by Jeremy Rogers
Lining up outside of a red brick building in Cologne, Germany were gamers, journalists, and enthusiasts alike, wanting to see what tech company Nvidia had in store for their off-site event that paralleled the conferences at Gamescom this past week.
First was an in-depth look at Destiny 2 and how it would play on PC. According to David Dague, developer Bungie’s community manager, the game is set to have an uncapped framerate with resolutions up to 4k when played on higher end PCs.
Next for the conference was a showcase for Nvidia Ansel, a feature of Nvidia graphics cards ranging from the new Nvidia GeForce GTX 1080 Ti to the GeForce GTX 780M that allows players to take 360 degree screenshots inside of Ansel-supported games. New games were announced to be adding Ansel support such as Pro Evolution Soccer 2018 and Middle Earth: Shadow of War. A new feature for Ansel was demonstrated next showing off the new Style Transfer mode. To use this feature, the user must upload an image file that has a desired style and color palate. Then Ansel can combine that user selected image with an image captured with Ansel using some deep learning algorithms that combine the images together instantaneously in real time.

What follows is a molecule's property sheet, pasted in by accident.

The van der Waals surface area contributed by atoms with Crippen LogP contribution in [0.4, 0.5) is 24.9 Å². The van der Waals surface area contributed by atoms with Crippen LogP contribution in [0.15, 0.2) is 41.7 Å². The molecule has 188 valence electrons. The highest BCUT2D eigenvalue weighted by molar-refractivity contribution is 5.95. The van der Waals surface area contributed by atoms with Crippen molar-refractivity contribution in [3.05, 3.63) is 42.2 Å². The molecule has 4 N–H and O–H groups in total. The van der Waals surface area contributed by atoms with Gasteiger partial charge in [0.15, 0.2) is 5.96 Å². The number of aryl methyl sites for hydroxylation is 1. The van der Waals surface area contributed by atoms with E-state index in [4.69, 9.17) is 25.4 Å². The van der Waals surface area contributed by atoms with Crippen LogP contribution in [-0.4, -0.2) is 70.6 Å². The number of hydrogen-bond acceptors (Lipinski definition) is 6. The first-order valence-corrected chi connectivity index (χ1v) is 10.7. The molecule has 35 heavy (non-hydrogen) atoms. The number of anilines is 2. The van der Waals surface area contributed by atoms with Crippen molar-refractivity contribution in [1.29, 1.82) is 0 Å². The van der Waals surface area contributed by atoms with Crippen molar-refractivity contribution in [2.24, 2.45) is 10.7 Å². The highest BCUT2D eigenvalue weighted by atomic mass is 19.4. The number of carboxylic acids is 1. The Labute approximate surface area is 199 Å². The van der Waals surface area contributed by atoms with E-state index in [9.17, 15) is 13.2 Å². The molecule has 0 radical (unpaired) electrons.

Another feature showed off was ShadowPlay, an Nvidia program that records gameplay in the background as the game runs, so the player can share their experiences online or to take screenshots. The feature itself wasn’t the announcement but rather a new game that supports this feature: PlayerUnknown’s Battlegrounds. Now players can near instantly share their coolest kills, most daring escapes, and best laid traps for the world to see with ease like never before.
The last announcement was that Final Fantasy XV will be getting a PC port that utilizes some of the tools included in Nvidia’s GameWorks. GameWorks are a set of software tools that help all developers, from AAA studios to lonely indie devs, create and manage their game systems.
Jeremy is a News Journalism and Telecommunications Major and aPolitical Science and American History Minor. Jeremy is serves as Byte’s News Editor (2017-2019). He also writes reviews, features, and guest stars on podcasts.